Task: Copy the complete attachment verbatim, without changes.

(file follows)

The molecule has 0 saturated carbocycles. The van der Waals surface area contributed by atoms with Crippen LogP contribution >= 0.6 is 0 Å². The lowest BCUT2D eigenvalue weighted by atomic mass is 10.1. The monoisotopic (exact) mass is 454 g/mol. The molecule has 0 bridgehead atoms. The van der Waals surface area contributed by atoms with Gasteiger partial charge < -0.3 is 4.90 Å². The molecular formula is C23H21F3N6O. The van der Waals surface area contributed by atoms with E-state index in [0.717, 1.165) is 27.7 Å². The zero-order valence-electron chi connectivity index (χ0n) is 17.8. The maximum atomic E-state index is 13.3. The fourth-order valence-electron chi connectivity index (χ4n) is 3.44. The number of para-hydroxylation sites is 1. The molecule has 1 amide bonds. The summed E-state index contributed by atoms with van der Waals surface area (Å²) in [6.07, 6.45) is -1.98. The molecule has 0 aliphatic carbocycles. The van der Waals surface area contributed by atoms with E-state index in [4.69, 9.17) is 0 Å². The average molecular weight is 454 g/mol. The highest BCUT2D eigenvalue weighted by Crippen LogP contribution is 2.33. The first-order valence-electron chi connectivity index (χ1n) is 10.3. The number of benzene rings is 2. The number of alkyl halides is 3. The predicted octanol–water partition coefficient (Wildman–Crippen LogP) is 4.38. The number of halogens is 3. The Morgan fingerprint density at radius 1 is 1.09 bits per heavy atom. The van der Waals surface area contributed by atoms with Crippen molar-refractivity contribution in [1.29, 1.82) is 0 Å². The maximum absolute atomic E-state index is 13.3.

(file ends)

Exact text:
The molecule has 0 saturated carbocycles. The van der Waals surface area contributed by atoms with Crippen LogP contribution >= 0.6 is 0 Å². The lowest BCUT2D eigenvalue weighted by atomic mass is 10.1. The monoisotopic (exact) mass is 454 g/mol. The molecule has 0 bridgehead atoms. The van der Waals surface area contributed by atoms with Gasteiger partial charge < -0.3 is 4.90 Å². The molecular formula is C23H21F3N6O. The van der Waals surface area contributed by atoms with E-state index in [0.717, 1.165) is 27.7 Å². The zero-order valence-electron chi connectivity index (χ0n) is 17.8. The maximum atomic E-state index is 13.3. The fourth-order valence-electron chi connectivity index (χ4n) is 3.44. The number of para-hydroxylation sites is 1. The molecule has 1 amide bonds. The summed E-state index contributed by atoms with van der Waals surface area (Å²) in [6.07, 6.45) is -1.98. The molecule has 0 aliphatic carbocycles. The van der Waals surface area contributed by atoms with E-state index in [4.69, 9.17) is 0 Å². The average molecular weight is 454 g/mol. The highest BCUT2D eigenvalue weighted by Crippen LogP contribution is 2.33. The first-order valence-electron chi connectivity index (χ1n) is 10.3. The number of benzene rings is 2. The number of alkyl halides is 3. The predicted octanol–water partition coefficient (Wildman–Crippen LogP) is 4.38. The number of halogens is 3. The Morgan fingerprint density at radius 1 is 1.09 bits per heavy atom. The van der Waals surface area contributed by atoms with Crippen molar-refractivity contribution in [1.29, 1.82) is 0 Å². The maximum absolute atomic E-state index is 13.3.